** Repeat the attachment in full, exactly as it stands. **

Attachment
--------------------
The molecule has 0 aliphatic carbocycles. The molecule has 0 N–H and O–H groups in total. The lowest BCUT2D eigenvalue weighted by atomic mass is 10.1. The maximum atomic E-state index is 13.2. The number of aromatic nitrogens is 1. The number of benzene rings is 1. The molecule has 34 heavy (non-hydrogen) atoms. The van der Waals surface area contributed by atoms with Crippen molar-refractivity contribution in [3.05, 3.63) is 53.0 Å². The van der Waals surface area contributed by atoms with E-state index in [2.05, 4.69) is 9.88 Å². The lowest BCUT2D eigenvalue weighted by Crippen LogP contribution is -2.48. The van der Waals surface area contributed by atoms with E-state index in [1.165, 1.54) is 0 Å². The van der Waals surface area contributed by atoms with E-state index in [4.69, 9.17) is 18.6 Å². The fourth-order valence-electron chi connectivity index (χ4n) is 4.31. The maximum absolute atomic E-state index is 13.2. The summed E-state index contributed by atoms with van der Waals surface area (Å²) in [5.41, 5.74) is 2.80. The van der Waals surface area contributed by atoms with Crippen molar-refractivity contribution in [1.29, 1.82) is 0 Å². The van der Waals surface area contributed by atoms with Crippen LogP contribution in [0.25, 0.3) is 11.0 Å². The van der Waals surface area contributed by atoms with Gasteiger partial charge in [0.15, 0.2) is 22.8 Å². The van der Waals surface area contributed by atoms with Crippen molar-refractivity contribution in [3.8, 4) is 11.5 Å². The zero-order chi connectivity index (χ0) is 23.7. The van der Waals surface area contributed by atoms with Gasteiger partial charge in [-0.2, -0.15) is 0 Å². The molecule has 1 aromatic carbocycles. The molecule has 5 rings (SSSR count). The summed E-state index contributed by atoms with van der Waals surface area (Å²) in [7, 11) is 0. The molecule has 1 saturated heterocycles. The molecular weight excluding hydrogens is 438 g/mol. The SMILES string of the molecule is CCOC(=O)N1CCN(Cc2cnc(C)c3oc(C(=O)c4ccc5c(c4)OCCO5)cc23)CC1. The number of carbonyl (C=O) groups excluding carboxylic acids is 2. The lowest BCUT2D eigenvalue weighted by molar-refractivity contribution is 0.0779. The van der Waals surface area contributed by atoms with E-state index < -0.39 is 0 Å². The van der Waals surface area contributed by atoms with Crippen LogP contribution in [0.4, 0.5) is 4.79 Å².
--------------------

The molecule has 0 aliphatic carbocycles. The molecule has 0 N–H and O–H groups in total. The lowest BCUT2D eigenvalue weighted by atomic mass is 10.1. The maximum atomic E-state index is 13.2. The number of aromatic nitrogens is 1. The number of benzene rings is 1. The molecule has 34 heavy (non-hydrogen) atoms. The van der Waals surface area contributed by atoms with Crippen molar-refractivity contribution in [3.05, 3.63) is 53.0 Å². The van der Waals surface area contributed by atoms with E-state index in [2.05, 4.69) is 9.88 Å². The lowest BCUT2D eigenvalue weighted by Crippen LogP contribution is -2.48. The van der Waals surface area contributed by atoms with E-state index in [1.165, 1.54) is 0 Å². The van der Waals surface area contributed by atoms with E-state index in [4.69, 9.17) is 18.6 Å². The fourth-order valence-electron chi connectivity index (χ4n) is 4.31. The maximum absolute atomic E-state index is 13.2. The summed E-state index contributed by atoms with van der Waals surface area (Å²) in [5.41, 5.74) is 2.80. The van der Waals surface area contributed by atoms with Crippen molar-refractivity contribution in [1.29, 1.82) is 0 Å². The van der Waals surface area contributed by atoms with Crippen LogP contribution in [0.25, 0.3) is 11.0 Å². The van der Waals surface area contributed by atoms with Gasteiger partial charge in [0.15, 0.2) is 22.8 Å². The van der Waals surface area contributed by atoms with Crippen molar-refractivity contribution in [3.8, 4) is 11.5 Å². The zero-order chi connectivity index (χ0) is 23.7. The van der Waals surface area contributed by atoms with Gasteiger partial charge in [-0.2, -0.15) is 0 Å². The molecule has 1 aromatic carbocycles. The molecule has 5 rings (SSSR count). The summed E-state index contributed by atoms with van der Waals surface area (Å²) in [7, 11) is 0. The molecule has 1 saturated heterocycles. The molecular weight excluding hydrogens is 438 g/mol. The SMILES string of the molecule is CCOC(=O)N1CCN(Cc2cnc(C)c3oc(C(=O)c4ccc5c(c4)OCCO5)cc23)CC1. The number of carbonyl (C=O) groups excluding carboxylic acids is 2. The lowest BCUT2D eigenvalue weighted by molar-refractivity contribution is 0.0779. The van der Waals surface area contributed by atoms with E-state index < -0.39 is 0 Å². The van der Waals surface area contributed by atoms with Crippen LogP contribution in [0.4, 0.5) is 4.79 Å².